crushed his chest. He died befoTA
i reaching the Haywood County Hospi-
i tal, where he was being taken for
! treatment.
i Hobai t Huff, 25, who was with Math
I is, was also bit by the truck, but
while his injuries were' very painful
are not considered serious. He re
ceived several cuts on the scalp. He
will be forced to remain in the hos
pital for several days.
Carl W. Washburn, ot Dillsboro, al
leged driver of the truck, gave tt
.s.l.lMKl lioml I or appearance at the:
November term of the- Superior court
here, and
before- C:
win veil preliminary hearing
l. Atkinson, nistice of the
peace;
It is :
ovcre'onit
dftion lit
had to In
;aid that M.-ishlniin was so
when he realizcel. .the coil-
Kill t' and Mathis, and that he
lakeii to the- .hospital where)
he l e-ii.iaine-d pi io iieally (lie cut ire -day -bel'eire
he I i-e -e'i -i e-d. sulliciently
t'roin the shock to leave.
W. 1). Smith Will
Teach Agriculture
At Crabtree School
s in! ro-distrie-t
md was
Jerry Rogers Is
District Chairman
Younp Canton Man Heads All
Clubs In 11th Congressional
District For Coming Year
Teachers To Meet
Here On Saturday
Jack Messer, county superintendent
of education, has announced a county
wide teachers meeting to be held in
the Central Elementary school audi
torium, on Saturday, the 18th, be
ginning at 9:30. All the teachers in
the county are requested to be present.
PREVOST TO TELL OF
FURNITURE MAKING
R. L. Prevost, president of the L"na
gusta ; Manufacturing Company, jwill
address Rotariahs Friday at 12:45 on
the subject of furniture making.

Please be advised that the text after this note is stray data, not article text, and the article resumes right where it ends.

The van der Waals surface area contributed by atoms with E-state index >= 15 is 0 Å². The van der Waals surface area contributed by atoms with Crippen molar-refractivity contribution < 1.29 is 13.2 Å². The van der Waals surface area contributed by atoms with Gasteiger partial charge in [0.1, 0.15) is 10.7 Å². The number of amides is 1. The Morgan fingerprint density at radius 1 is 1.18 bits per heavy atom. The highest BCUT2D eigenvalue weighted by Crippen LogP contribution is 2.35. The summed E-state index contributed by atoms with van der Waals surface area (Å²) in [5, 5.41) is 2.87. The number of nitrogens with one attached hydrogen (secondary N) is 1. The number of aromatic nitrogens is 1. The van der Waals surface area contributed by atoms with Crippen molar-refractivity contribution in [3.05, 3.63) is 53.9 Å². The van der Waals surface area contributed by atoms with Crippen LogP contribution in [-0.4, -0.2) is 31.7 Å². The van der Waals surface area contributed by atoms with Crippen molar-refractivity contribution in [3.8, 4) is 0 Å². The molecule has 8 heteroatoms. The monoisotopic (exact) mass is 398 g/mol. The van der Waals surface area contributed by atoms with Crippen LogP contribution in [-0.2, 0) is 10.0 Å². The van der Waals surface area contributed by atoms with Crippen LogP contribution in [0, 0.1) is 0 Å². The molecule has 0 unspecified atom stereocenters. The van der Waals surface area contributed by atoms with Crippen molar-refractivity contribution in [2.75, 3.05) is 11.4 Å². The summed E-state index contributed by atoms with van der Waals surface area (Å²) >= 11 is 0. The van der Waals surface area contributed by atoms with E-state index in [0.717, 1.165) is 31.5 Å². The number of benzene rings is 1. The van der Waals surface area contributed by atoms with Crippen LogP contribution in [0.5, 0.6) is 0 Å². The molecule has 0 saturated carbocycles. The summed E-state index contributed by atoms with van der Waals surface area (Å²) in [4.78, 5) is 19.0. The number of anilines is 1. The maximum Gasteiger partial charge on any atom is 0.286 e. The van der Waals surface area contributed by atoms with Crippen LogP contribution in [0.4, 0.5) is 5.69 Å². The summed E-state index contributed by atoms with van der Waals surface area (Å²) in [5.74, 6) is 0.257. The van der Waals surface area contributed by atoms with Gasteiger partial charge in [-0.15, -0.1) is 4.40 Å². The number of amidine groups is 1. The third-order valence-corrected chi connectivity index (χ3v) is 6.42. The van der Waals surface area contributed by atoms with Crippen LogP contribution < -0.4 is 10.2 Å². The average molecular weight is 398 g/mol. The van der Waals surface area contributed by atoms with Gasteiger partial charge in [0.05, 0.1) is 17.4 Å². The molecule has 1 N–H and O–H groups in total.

Mr. Prevost started in the furni
ture manufacturing business just a
few years after the industry began in
North Carolina.
IN HIGHLANDS
, T. Troy Wyche, C P. A., is spend
ing several days this week in High
lands, where he is installing an ac
counting system for the town. ,
i Newly elected officers ef the Way
nesville 1'ost .No. 4i oi the American
. Legion, will be installed at. the reg-
R. E. Cathey, Pigeon; Elick Ward, u"" meeting at the.' Legion home J ues
ieaverelam; J. E. Massie, Waynesville; ',' Kbt, Septembe r 21, at e ight
M .1 Troll Fasti Fork : ...I. C 'Hc.e.ker. i clock' according to onimander J. H,
Iron Duff;, W. C. Kirkpatrick, Crab
tree; Thurman R. Robinson, Fines
Creek; T. T. Green, White Oak; T. G.
Burnette, Beaverdam; , Elton Cham
bers, Pigeon; Brown Messer, Waynes
ville; Thurman Fisher, Fines Creek.
J. C. WiHiams, Waynesville; O. M.
Hampton, Beaverdam; R. H. Morris,
Waynesville; C. W. Barnes, Waynes
ville; J. H. Beach, Waynesville; Jona
Brown; Cecil; T. B. McCracken, Fines
Creek; Walter Ward, Ivy Hill; J. W.
Carson, Beaverdam; J. M. Medford,
Iron Duff; Robert Reeves, Jonathan;
Creek; John Holder, Clyde.
Second Week.
S. L. ' Lcdfoi'd, White Oak; C, A.
Stamey, Clyde; i. W. Rhodes, East
Fork; Henry Francis, Waynesville; W.
G. West, Beaverdam; "W,-H. Williams,
White Oak; C. K. Mathews, Beaver
dam; O. L. Smathers, Clyde; L. Har
grove, Beaverdam ; J. S. Leathewood,
Cataloochee; G. D. Stovall, Waynes
ville; J. M. Palmer, Waynesville; W".
M. McElroy, Crabtree; C. H. Brown,
Clyde; J. P. Robinson, Beaverdam ;
Charlie Smith, Jr., Beaverdam; John
B. Medford, Waynesville; G. M. Stam
ey, Pigeon.
Miss Henrietta Love, daughter of
Mrs. Hugh A. Love, has recently-been
appointed court reporter for Wake
county. Miss Love has formerly been
reporter for the Industrial Commission.
Howell.
The- new commande r is J. C. Brown,
and the newly elected adjutant is
Frank W'orlhingtoii, and George
Kunze is vice commande i .
After the installation se rvice, a jedrit
social ' hour will be he ld with the Le
gion Auxiliary.
Harry Lee Liner Is
liuildiujf New Home
Work has been starte-il on the new
home of Harry Lee Liner, on the high
way to Hazelweiod.
llr. Liner is building on the hill just
across the highway from the home of
Mr. and Mrs. W. A. Bradley.
The ..grading ami excavating was
completed the past week.
Stentz Assisting - In
Gypsy Smith Revival
J. Dale Stentz is conducting the